I’m drooling looking at the footage of the Quebec Single Track Experience (QSE) stages. Finding lines on the root-crossed dense forest trails of Valcartier will be a challenge. Flowing down the bermed descent of St. Raymond will be a deserved reward after the climb. Riding the terrain of Mont Ste-Anne will give me inside tips […]
First race of my season, and the first running of the Dev Tech Pro XCT in Midway, Utah. A new course. A new race season. Old home turf and old friends to connect with. Second weekend in a row with my sister. Second to none stoke.
I have spent time with Summit Bike Club, a youth development team, who created this event. These kids are as comfortable off monster drops as they are on highball balance beams. I knew they would turn the rolling hillside that was the site of the 2000 Winter Olympic Nordic events into something playful that would reward an XC racer with BMX, trials or DH skills. On pre-ride, I was not disappointed.
The course featured two steep climbs that were just long enough to singe your legs. But you would not get to recover from these; they were followed by descents full of tight switchbacks, extremely steep shoots, bike park style jumps and doubles, rock gardens, drops, up and overs, and slalom tree lines. It would be impossible not to have fun on this course. My challenge would be to stay at race pace and not get distracted playing on the obstacles.
Friday: Short Track. I love it when short track is the day before XC. It lets me work out my race nerves, get a feel for the terrain at speed, and is a great race tune-up. This short track was not UCI sanctioned so the U23 women got to race with the pro women. This was so cool. These young women have grown up mountain biking, where many pros had not heard of a mountain bike at their age, and they added fresh enthusiasm to the field. My sister cheered me on as round and round I went. It was hard to stay fluid on the course and it took me a few laps to stop waste my energy braking to drop speed for a blind turn and accelerating out of it. I’m not quite in race form yet and some cobweb clearing happened for me at this race. Flow would be essential for my success at tomorrow’s XC race.
Saturday: Cross Country. My plan was to test my early season fitness by staying with the lead group for as many laps as possible. The first climb pace was exhausting to keep up with. I focused on my strengths: steady pacing so I am strong in my last lap, taking the direct/fast line at obstacles, and flowing through turns to not lose momentum. I had moments where I moved up the field, I had moments where I knew I could not close the gap. The whole time my sister was running around the course to cheer me on and take photos. She was as tired from being a spectator as I was from racing. Though I’m in early season form and most of the other women have been racing since late March, I pulled into the finish in eighth place. My best UCI finish yet. Look out, I’m going to crush this year!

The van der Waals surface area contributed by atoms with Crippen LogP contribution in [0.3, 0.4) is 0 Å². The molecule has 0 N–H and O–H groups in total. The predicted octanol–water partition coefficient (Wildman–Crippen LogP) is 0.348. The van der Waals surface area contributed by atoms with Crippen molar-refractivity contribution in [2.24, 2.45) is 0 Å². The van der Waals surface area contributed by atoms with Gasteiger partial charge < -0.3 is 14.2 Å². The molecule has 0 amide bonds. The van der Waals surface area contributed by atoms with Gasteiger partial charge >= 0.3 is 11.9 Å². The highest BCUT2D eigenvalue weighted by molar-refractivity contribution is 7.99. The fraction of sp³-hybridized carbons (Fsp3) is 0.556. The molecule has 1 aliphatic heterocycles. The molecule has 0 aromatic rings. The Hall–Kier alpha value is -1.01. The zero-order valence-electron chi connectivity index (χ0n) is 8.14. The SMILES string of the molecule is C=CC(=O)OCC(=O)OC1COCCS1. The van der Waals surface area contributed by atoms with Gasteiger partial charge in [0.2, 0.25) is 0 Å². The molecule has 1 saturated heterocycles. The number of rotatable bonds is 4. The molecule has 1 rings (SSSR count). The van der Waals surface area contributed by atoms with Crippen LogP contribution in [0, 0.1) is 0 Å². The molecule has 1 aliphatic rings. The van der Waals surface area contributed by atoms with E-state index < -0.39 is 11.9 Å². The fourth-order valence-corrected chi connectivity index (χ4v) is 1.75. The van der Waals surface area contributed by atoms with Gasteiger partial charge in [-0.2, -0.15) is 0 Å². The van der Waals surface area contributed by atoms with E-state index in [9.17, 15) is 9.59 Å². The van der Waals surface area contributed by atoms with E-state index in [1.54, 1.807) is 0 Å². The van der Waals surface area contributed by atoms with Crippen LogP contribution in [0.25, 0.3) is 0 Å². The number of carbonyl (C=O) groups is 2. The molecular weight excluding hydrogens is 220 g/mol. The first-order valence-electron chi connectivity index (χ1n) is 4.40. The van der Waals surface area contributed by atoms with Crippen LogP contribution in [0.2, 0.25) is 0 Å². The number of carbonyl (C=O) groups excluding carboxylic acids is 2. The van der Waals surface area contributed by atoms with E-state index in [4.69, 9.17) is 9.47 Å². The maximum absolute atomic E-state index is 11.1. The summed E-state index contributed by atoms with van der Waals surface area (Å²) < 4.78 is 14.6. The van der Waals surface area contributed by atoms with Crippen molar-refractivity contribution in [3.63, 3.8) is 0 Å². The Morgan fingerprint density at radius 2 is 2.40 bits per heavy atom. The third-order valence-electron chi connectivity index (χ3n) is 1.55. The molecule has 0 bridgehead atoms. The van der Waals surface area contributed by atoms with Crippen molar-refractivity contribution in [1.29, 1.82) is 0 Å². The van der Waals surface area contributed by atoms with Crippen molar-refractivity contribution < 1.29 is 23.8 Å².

One of my favorite local trails finally emerged from the snow, and this morning I gave it a pedal. I was going fast – really fast. And I felt perfect flow with the terrain, not like I was risking life and limb. I figured I have just forgotten what it feels like to rip a favorite trail since winter in Bend, OR has been one of those, “100-year winters,” and time on the mountain bike has been sparse. Once home I loaded my ride data and, sure enough, I was riding that trail faster than I ever have before… even faster than that time I chased a Pro gravity dude down it (dumb; don’t do that!) and was sure I would either hit a tree or break my frame.
So, what changed? Time away from a technical sport leaves me rusty and needing a few weeks of “back to the basics” drills and practice to get my form in shape. On my ride I was practicing the nuts and bolts of riding with flow: dynamic body positioning, scanning ahead and momentum management. This cobweb-clearing should not have added up to a blistering pace on wiggly and sporadically technical single track. I was puzzled.
After a hot shower and a good lunch, I sat down for my daily meditation session. I reluctantly started meditating this winter as recommended by my physician to help manage my insomnia. Meditation is helping me reign in my wandering mind. In my practice today I did not do such a great job at keeping my thoughts on task. On one of my brain’s ambles it struck me that concentration was the new driver to my speed. Focus. On my ride this morning my mind gave undivided attention to the terrain as it approached. Thoughts about my to-do list, what I want for dinner, or if my Dads birthday present will arrive on time did not pop up to distract me. Nothing existed but the task at hand. Meditation: my new secret training tool.
Want to give it a try? I started by downloading some free meditation apps. I like Calm and Head Space. They both have an intro-to-meditation series, and each lesson is only 10 minutes long. That’s it. That will get you started. It’s a low time commitment, has nothing to do with religion, and you can do it anywhere (even at a quiet place along the trail). Meditate, and go faster.
- Connect with other lady fat bikers.
- Improve your snow riding skills.
- First time? This is a fantastic first fat bike ride experience.